The later. The machine will evolve as the people who download it improve it. One of the many roads to improvement will be reducing bought-in parts.
Do you expect that the RepRap concept will be resisted by manufacturing, distribution, and retail interests? What do you think will be the ultimate outcome of this fight (if there is one)?
I am checking out the legal situation, which looks very interesting and positive. When my consultations are complete I’ll put a page on the site about that. I expect RepRap will be resisted by many industries, but I’m far too old and uninterested in that aspect of the world to take on any fights. If the idea works the resistance is bound to fail, if not the resistance will have been pointless.
So the year is 2009 (or whenever the RepRap becomes available) and I need a pocket AM/FM radio or a cell phone or a toothbrush, etc. How do I get one?
You download a design from the web (free or paid for), buy a few chips, and set your RepRap machine to work. Next day you plug in the chips, add a battery, and tune in to Grieg or Green Day, according to preference. Or maybe you just clean your teeth…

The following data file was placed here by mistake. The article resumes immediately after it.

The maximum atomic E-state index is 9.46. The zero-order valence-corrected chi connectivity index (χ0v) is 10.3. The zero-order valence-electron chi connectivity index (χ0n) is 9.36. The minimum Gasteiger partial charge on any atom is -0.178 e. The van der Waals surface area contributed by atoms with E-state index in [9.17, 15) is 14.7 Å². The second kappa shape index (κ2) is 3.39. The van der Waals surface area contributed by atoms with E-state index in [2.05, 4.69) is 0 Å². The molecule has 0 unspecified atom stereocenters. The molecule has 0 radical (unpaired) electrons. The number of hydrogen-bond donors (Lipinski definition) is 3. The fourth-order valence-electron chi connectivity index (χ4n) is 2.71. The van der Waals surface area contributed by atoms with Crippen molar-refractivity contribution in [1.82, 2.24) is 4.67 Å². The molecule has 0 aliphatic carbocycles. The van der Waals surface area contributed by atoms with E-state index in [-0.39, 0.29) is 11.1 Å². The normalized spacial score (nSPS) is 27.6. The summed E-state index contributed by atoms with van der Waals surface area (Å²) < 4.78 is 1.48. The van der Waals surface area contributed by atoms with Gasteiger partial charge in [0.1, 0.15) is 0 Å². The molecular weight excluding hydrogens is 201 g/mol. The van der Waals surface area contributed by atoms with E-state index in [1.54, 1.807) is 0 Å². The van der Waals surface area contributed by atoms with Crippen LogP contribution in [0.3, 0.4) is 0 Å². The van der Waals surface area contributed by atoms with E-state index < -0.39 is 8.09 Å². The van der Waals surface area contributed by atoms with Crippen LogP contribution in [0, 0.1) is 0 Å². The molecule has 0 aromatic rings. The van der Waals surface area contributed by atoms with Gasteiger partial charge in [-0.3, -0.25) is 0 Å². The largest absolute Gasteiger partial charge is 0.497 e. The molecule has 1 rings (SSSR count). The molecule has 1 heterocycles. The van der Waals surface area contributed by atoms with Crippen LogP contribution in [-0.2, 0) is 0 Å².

Thank you Dr. Bowyer for your thoughtful interview.
Adrian Bowyer is a senior lecturer in the Department of Mechanical Engineering, at the University of Bath. He works with the Biomimetics Research Group. Biomimetics is the branch of science that “takes ideas from nature and implements them in another technology such as engineering, design, or computing.” The RepRap concept is of interest to Biomimetics researchers because it is a machine that is predicted to grow and evolve much like life.